Saddle stitching is one of the most versatile and widely used binding methods available and is a common application for booklets, brochures, pamphlets, newsletters and magazines. If your project is thicker than 1/4″, you’ll need to consider an alternative bindery method.

Apply the Formula
To determine whether your thick book project qualifies for saddle stitching: Take the page count, divide it by two, then multiply that number by the caliper (thickness) of the stock. For example, an 96-page book divided by two is 48. Next, if you’re using 80lb Satin or Dull Text coated paper stock, multiply by .0045 and then add in 0.011" for the cover stock of 100# Satin or Dull Cover, so the total thickness for this example is 0.227". As long as the final number remains under 0.25", your project is a saddle stitching candidate. Please see THICKNESS OF THE POPULAR PAPER STOCKS chart.

Account for “Shingling or Creep"
Shingling, or creep, is a result of paper’s third dimension: thickness. As a saddle stitched book gets thicker, the inner pages are actually progressively narrower than the outer ones. to calculate the actual creep size, we use this formula: Number of pages divided by 4 times thickness of stock (# of pages / 4 * thickness of stock). To compensate for this “shingling” effect, the copy on each page must be moved back from the face. This is done incrementally on each successive page, and if done properly, results in an even appearance of copy placement throughout the book. Please see THICKNESS OF THE POPULAR PAPER STOCKS chart.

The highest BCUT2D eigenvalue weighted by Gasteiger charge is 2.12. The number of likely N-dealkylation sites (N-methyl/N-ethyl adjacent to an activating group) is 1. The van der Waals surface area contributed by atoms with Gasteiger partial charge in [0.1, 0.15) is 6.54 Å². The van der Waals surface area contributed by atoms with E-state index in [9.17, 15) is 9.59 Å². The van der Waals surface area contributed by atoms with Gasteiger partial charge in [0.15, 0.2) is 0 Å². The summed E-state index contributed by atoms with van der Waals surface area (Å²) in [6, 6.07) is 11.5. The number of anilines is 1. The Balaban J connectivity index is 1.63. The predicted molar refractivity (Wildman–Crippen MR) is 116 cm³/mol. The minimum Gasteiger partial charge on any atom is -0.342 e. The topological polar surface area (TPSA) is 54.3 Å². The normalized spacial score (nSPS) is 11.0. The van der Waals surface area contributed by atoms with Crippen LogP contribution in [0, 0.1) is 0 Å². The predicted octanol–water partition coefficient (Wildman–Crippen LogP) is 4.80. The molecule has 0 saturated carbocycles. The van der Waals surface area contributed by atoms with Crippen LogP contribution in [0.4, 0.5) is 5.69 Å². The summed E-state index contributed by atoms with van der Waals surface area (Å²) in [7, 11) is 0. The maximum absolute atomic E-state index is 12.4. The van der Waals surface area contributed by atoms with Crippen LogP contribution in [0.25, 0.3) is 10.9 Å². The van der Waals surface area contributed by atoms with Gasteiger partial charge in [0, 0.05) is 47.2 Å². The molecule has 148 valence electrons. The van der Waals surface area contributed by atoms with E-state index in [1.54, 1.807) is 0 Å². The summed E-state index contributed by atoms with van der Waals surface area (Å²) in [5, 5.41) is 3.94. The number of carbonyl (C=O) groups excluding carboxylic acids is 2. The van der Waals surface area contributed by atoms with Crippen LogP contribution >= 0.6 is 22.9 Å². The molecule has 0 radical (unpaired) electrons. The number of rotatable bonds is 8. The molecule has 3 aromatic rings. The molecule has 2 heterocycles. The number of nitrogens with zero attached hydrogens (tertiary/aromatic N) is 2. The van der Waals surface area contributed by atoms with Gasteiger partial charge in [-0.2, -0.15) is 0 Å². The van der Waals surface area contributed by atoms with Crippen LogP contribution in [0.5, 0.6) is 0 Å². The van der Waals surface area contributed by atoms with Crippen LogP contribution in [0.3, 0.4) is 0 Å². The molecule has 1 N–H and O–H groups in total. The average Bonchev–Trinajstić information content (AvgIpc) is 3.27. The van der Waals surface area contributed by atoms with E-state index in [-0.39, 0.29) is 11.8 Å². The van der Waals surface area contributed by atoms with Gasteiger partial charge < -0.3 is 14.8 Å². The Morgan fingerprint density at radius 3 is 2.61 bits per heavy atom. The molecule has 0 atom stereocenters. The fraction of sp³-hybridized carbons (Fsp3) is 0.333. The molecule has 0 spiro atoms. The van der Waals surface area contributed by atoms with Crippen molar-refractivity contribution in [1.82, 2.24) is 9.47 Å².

Chipping is Normal 
Once the book exits the stitching section of a saddle stitching production line and enters the trimmer, clamps are lowered, holding the book in place. Since the spine edge is slightly curved at the backbone, it isn’t fully supported throughout the cut. This means the trimming knives cut cleanly through the top and bottom pages, but at the backbone, where there isn’t any support, a slight tearing or “chip” occurs. This small “chip” tends to be more noticeable on thicker books than thin ones.